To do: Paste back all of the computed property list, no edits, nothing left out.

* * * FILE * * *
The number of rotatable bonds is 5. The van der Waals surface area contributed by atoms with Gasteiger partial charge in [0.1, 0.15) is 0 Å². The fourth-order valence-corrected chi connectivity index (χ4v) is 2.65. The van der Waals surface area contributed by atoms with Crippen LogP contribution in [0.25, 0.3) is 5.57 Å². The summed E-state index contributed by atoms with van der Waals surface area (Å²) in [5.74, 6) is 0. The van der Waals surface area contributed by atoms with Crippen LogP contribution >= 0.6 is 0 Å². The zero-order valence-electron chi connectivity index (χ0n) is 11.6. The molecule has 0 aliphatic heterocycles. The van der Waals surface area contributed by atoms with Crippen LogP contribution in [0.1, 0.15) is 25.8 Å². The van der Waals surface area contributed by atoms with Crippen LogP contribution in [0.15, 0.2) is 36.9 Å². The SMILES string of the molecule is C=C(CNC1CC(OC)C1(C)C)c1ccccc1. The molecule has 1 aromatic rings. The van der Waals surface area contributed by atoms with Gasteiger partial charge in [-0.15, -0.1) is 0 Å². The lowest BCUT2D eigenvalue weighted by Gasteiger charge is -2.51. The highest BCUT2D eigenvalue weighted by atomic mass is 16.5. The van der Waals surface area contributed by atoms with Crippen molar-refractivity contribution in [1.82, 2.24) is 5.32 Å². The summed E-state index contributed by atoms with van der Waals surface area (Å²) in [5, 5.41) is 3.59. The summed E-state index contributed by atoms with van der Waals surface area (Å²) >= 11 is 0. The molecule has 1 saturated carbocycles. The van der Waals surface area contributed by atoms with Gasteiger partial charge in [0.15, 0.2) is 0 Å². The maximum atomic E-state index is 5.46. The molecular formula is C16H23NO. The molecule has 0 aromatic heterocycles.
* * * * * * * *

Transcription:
The number of rotatable bonds is 5. The van der Waals surface area contributed by atoms with Gasteiger partial charge in [0.1, 0.15) is 0 Å². The fourth-order valence-corrected chi connectivity index (χ4v) is 2.65. The van der Waals surface area contributed by atoms with Crippen LogP contribution in [0.25, 0.3) is 5.57 Å². The summed E-state index contributed by atoms with van der Waals surface area (Å²) in [5.74, 6) is 0. The van der Waals surface area contributed by atoms with Crippen LogP contribution >= 0.6 is 0 Å². The zero-order valence-electron chi connectivity index (χ0n) is 11.6. The molecule has 0 aliphatic heterocycles. The van der Waals surface area contributed by atoms with Crippen LogP contribution in [0.1, 0.15) is 25.8 Å². The van der Waals surface area contributed by atoms with Crippen LogP contribution in [0.15, 0.2) is 36.9 Å². The SMILES string of the molecule is C=C(CNC1CC(OC)C1(C)C)c1ccccc1. The molecule has 1 aromatic rings. The van der Waals surface area contributed by atoms with Gasteiger partial charge in [-0.15, -0.1) is 0 Å². The lowest BCUT2D eigenvalue weighted by Gasteiger charge is -2.51. The highest BCUT2D eigenvalue weighted by atomic mass is 16.5. The van der Waals surface area contributed by atoms with Crippen molar-refractivity contribution in [1.82, 2.24) is 5.32 Å². The summed E-state index contributed by atoms with van der Waals surface area (Å²) in [5, 5.41) is 3.59. The summed E-state index contributed by atoms with van der Waals surface area (Å²) >= 11 is 0. The molecule has 1 saturated carbocycles. The van der Waals surface area contributed by atoms with Gasteiger partial charge in [0.15, 0.2) is 0 Å². The maximum atomic E-state index is 5.46. The molecular formula is C16H23NO. The molecule has 0 aromatic heterocycles.